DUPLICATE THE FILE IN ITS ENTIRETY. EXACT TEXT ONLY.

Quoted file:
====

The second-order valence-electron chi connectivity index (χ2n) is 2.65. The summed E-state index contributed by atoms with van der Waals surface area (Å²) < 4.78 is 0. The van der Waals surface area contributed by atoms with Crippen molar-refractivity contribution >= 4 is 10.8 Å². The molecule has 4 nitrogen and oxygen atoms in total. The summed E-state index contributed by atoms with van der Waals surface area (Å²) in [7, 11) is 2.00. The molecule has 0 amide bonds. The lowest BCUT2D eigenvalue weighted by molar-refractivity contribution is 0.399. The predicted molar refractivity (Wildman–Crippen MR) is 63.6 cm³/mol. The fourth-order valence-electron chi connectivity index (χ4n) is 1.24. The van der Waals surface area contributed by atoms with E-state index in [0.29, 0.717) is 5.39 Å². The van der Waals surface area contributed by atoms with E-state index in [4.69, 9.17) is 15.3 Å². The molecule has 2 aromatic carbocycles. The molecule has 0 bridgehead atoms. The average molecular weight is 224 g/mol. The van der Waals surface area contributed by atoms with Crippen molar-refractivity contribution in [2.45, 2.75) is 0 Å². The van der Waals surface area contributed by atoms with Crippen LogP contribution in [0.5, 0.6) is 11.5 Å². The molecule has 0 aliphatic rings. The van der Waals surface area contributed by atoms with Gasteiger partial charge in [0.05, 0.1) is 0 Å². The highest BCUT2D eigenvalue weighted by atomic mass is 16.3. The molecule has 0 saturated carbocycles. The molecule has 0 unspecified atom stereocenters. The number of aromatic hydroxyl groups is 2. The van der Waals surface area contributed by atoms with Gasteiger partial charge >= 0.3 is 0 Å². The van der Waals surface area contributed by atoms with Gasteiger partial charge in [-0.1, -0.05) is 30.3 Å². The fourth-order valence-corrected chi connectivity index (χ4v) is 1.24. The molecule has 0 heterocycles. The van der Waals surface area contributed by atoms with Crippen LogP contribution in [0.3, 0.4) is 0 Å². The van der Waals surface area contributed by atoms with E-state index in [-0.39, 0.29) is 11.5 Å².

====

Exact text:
The second-order valence-electron chi connectivity index (χ2n) is 2.65. The summed E-state index contributed by atoms with van der Waals surface area (Å²) < 4.78 is 0. The van der Waals surface area contributed by atoms with Crippen molar-refractivity contribution >= 4 is 10.8 Å². The molecule has 4 nitrogen and oxygen atoms in total. The summed E-state index contributed by atoms with van der Waals surface area (Å²) in [7, 11) is 2.00. The molecule has 0 amide bonds. The lowest BCUT2D eigenvalue weighted by molar-refractivity contribution is 0.399. The predicted molar refractivity (Wildman–Crippen MR) is 63.6 cm³/mol. The fourth-order valence-electron chi connectivity index (χ4n) is 1.24. The van der Waals surface area contributed by atoms with E-state index in [0.29, 0.717) is 5.39 Å². The van der Waals surface area contributed by atoms with E-state index in [4.69, 9.17) is 15.3 Å². The molecule has 2 aromatic carbocycles. The molecule has 0 bridgehead atoms. The average molecular weight is 224 g/mol. The van der Waals surface area contributed by atoms with Crippen molar-refractivity contribution in [2.45, 2.75) is 0 Å². The van der Waals surface area contributed by atoms with Crippen LogP contribution in [0.5, 0.6) is 11.5 Å². The molecule has 0 aliphatic rings. The van der Waals surface area contributed by atoms with Gasteiger partial charge in [0.05, 0.1) is 0 Å². The highest BCUT2D eigenvalue weighted by atomic mass is 16.3. The molecule has 0 saturated carbocycles. The molecule has 0 unspecified atom stereocenters. The number of aromatic hydroxyl groups is 2. The van der Waals surface area contributed by atoms with Gasteiger partial charge >= 0.3 is 0 Å². The van der Waals surface area contributed by atoms with Gasteiger partial charge in [-0.1, -0.05) is 30.3 Å². The fourth-order valence-corrected chi connectivity index (χ4v) is 1.24. The molecule has 0 heterocycles. The van der Waals surface area contributed by atoms with Crippen LogP contribution in [0.3, 0.4) is 0 Å². The van der Waals surface area contributed by atoms with E-state index in [-0.39, 0.29) is 11.5 Å².